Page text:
The purpose of this thesis is to critique the literature focusing on the role of pineal gland volume and function and the development of schizophrenia by asking the question, “What is the relationship between pineal gland physiologic function and development and symptom severity of schizophrenia? It is crucial that health care providers continue advocate for better understanding of schizophrenia in order to develop a more appropriate treatment and relive the suffering of those with schizophrenia. A review of published literature focusing on the pineal glands association with schizophrenia was performed using several databases including: ScienceDirect, PubMED, Google Scholar, Cumulated Index to Nursing and Allied Health Literature (CINAHL), and Elton B. Stephens Co. (EBESCO). Key search terms included: Pineal gland, melatonin and schizophrenia, pineal gland and schizophrenia, sleep and schizophrenia, melatonin and treatment for schizophrenia, alternative treatments for schizophrenia, and pineal volume and schizophrenia. Based on current researching findings, it is my prediction that the chief consensus among the literature will be that physiologic abnormalities often coincided with schizophrenia, but do not indicate the severity of the disease or seem to have a strong correlation to the cause of the disease. It is also my prediction that alternative therapies will be beneficial in reducing symptoms severity, and adverse effects cause by psychiatric medications.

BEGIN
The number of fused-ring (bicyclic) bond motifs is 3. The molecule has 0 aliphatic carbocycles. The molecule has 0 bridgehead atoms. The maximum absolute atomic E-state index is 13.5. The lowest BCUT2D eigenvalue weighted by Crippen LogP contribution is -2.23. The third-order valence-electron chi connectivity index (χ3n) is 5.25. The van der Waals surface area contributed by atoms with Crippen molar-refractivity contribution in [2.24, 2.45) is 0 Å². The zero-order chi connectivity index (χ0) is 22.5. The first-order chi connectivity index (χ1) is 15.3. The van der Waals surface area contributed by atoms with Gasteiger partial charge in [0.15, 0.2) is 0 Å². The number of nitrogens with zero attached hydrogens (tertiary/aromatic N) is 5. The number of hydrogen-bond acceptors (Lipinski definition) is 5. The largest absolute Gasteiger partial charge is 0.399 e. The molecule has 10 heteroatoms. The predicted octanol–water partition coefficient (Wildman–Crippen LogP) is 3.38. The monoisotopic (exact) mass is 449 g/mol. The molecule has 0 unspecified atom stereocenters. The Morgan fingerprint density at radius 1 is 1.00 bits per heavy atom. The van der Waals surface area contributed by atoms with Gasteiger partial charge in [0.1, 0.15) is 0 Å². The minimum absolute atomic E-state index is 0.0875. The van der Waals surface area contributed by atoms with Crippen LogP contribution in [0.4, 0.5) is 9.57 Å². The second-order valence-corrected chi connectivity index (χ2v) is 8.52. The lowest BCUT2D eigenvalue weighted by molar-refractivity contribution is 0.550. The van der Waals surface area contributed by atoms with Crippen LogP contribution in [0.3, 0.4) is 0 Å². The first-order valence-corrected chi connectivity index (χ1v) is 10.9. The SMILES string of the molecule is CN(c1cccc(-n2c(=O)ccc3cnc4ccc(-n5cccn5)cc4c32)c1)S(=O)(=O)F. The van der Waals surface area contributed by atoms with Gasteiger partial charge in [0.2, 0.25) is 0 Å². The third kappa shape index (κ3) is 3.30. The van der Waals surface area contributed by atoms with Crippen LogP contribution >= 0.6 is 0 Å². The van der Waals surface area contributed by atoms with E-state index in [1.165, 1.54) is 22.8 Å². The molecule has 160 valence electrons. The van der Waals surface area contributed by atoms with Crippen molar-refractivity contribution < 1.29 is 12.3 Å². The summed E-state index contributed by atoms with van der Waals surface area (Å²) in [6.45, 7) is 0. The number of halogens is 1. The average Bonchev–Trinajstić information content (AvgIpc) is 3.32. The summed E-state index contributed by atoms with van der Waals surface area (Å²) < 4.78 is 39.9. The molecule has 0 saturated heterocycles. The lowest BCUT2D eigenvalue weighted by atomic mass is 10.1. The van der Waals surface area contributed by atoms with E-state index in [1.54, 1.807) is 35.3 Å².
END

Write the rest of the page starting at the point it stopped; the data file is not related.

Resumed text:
Bachelor of Science in Nursing (B.S.N.)
College of Nursing
Margretta, Kathryn, "Pineal Gland Abnormalities and the Relationship of Melatonin to the Development and Symptom Severity of Schizophrenia: An Integrative Review of the Literature" (2021). Honors Undergraduate Theses. 913.